An SR-22 is a guarantee of a car insurance company to the state that you have legally mandated coverage. The insurance rates do not rise by and it is because of the conviction that the requirement is triggered. Generally, a DUI that represents reckless driving or driving without insurance makes your premiums soar. Mistakenly, many motorists believe SR-22 is a car insurance type, but actually, SR-22 is a form that is filed by the insurance company with the state on your behalf. This is an electronically filed form providing the evidence of financial responsibility provided by the state that you have the insurance coverage required in effect. The coverage is state-mandated may be similar as the requirements of the state as minimum or maybe higher limits. The insurance requirements vary from state to state.
How do I get a form?
You can get the SR-22 form from a car insurance company as the main purpose of the form is to reveal that you will maintain the required insurance coverage.
The SR-22 document is required to be filed with the state as a financial responsibility certificate to verify you have the insurance limits and coverage’s as mandated to carry. A copy of this form is sent by your auto insurer on your behalf. Yet you can keep SR-22 as proof in case you are asked, though most states store it electronically in their records such that the law enforcement or the Motor Vehicles Department can look it up if required.
To acquire an SR-22, you must have an auto insurance company offering the filing and buying a policy with at least minimum limits specified by the state to carry. On having the SR-22 filed, you must maintain the related insurance coverage for a period of time as state-mandated. The time period varies mostly for three years.
How much does an SR-22 cost?
A car insurance company may charge a filing fee one-time somewhere between $15 and $50 for filing on your behalf the SR-22 form. However, the auto insurance policy cost associated with SR22 varies such that an SR22 filing hikes the rates with a DUI around 89% and it may be to 375% or even 31%, depending on the state and other factors.
The car insurance policy does not follow a set premium with an SR-22. The calculation is according to standard factors of rating such as the geographical location, driving record, and the vehicle type you drive. If the driving record shows you as a risky driver owing to a DUI offense, the rates is sure to be higher, despite you have or not an SR-22.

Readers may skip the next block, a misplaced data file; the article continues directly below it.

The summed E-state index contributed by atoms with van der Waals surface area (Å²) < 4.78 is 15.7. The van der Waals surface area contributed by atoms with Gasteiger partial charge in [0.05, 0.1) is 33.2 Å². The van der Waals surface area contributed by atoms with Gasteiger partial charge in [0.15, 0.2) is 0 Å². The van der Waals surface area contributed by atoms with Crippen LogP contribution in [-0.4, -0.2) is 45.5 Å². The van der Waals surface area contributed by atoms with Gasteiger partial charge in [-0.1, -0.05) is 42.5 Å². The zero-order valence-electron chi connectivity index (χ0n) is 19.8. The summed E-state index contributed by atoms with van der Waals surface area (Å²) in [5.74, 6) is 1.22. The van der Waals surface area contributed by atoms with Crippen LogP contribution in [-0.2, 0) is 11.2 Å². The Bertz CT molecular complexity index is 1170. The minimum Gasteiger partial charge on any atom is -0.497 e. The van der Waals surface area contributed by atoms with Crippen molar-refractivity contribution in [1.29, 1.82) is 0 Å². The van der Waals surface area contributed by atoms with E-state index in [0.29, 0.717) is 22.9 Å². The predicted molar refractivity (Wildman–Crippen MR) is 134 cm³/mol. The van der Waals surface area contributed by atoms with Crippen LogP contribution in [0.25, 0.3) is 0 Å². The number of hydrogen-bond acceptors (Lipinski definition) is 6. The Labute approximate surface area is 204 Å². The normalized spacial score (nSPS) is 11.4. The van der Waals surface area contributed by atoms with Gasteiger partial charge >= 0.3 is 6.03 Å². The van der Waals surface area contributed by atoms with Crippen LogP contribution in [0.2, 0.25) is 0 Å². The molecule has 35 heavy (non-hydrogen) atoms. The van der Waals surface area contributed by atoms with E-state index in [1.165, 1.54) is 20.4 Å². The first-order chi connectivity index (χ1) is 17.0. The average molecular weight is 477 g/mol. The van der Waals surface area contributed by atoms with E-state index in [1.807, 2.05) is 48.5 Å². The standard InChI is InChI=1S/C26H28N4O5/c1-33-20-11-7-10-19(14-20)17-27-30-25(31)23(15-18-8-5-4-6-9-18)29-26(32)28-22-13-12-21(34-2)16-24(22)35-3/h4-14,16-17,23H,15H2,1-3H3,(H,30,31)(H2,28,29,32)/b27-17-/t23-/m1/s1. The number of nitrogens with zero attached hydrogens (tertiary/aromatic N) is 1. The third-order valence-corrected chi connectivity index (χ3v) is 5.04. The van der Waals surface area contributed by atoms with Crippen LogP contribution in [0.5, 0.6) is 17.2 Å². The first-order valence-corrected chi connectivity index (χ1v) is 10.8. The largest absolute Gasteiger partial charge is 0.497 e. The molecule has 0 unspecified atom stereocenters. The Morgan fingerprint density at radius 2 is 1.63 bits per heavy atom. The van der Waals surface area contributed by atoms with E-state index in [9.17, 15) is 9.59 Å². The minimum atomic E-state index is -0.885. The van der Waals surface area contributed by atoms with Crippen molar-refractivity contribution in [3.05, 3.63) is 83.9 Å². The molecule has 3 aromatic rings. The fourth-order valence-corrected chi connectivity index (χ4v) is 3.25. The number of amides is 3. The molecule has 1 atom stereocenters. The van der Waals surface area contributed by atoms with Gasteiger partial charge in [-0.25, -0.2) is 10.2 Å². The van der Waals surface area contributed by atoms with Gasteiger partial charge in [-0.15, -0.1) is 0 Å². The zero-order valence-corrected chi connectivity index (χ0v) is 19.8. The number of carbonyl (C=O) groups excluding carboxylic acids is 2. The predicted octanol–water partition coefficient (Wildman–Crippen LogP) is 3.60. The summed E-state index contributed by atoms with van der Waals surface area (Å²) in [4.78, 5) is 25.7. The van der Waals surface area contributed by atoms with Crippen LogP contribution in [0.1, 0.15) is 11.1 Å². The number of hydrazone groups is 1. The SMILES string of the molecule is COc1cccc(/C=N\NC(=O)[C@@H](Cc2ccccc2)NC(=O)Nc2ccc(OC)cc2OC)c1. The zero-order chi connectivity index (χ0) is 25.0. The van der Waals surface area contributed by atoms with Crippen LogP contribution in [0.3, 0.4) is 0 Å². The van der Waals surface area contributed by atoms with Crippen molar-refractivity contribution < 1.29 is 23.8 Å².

Determining the exact amount for SR-22 insurance is by getting a personalized quote for car insurance. It pays to shop and insurance company may look differently for a DUI.
Why do I need it?
All states except Minnesota, Delaware, New Mexico, Kentucky, New York, Oklahoma, North Carolina, and Pennsylvania require a driver to get an SR-22.
Some reasons in your state may require SR-22 certificate, but are not limited to:
- Convicted for driving without insurance.
- failing to carry on your vehicle the liability insurance.
- Uninsured driving and involving in a motor vehicle accident.
- Reckless driving conviction.
- DWI, DUI or major conviction of major alcohol offense.
- Accumulating many DMV points.
- Termed as a habitual offender of traffic.
- Applying for a probationary permit or hardship.
- Reinstating your license after revocation or suspension.
How long do I need it?
In most states, the SR-22 is mostly for three years, but the period varies ranging as one to five years. The starting date also varies with each state. The department of each state of motor vehicles will tell the date from when you must carry SR-22. The clock may begin with conviction date, offense date, driver’s license reinstatement date, and suspension date.
Remember to not cancel an SR-22 before the filing period or you will be penalized. If the car insurance has an SR-22 canceled or removed, the insurer must file SR 26 informing the cancellation.
What if I don’t own a car?
If you are not a car owner also, you will have to carry an SR-22. With an SR-22 normal policy, you insure and own a vehicle, but with a non-owner’s policy, you cannot insure directly as you don’t own a vehicle and you also do not have access to a car that you insure.
If a vehicle is registered to you, in your household, or someone provides a vehicle for regular use, you cannot purchase a non-owner policy for coverage. As none is applicable, you may avail a non-owner policy that complies with the requirement of SR-22 filing.
The best way of obtaining an SR-22 filing, a non-owner policy is by contacting the call center that is toll-free. Most companies provide immediate proof of insurance through fax or email. The SR-22 processing requests mostly depend on the state accepting filings electronically.
If you purchase a car, during your policy period, you must alert immediately your car insurance carrier so that you can change your policy to an owner’s policy. In case you fail to inform the auto insurer of this change and you meet an accident, then the coverage’s under the non-owner’s policy may be directly denied.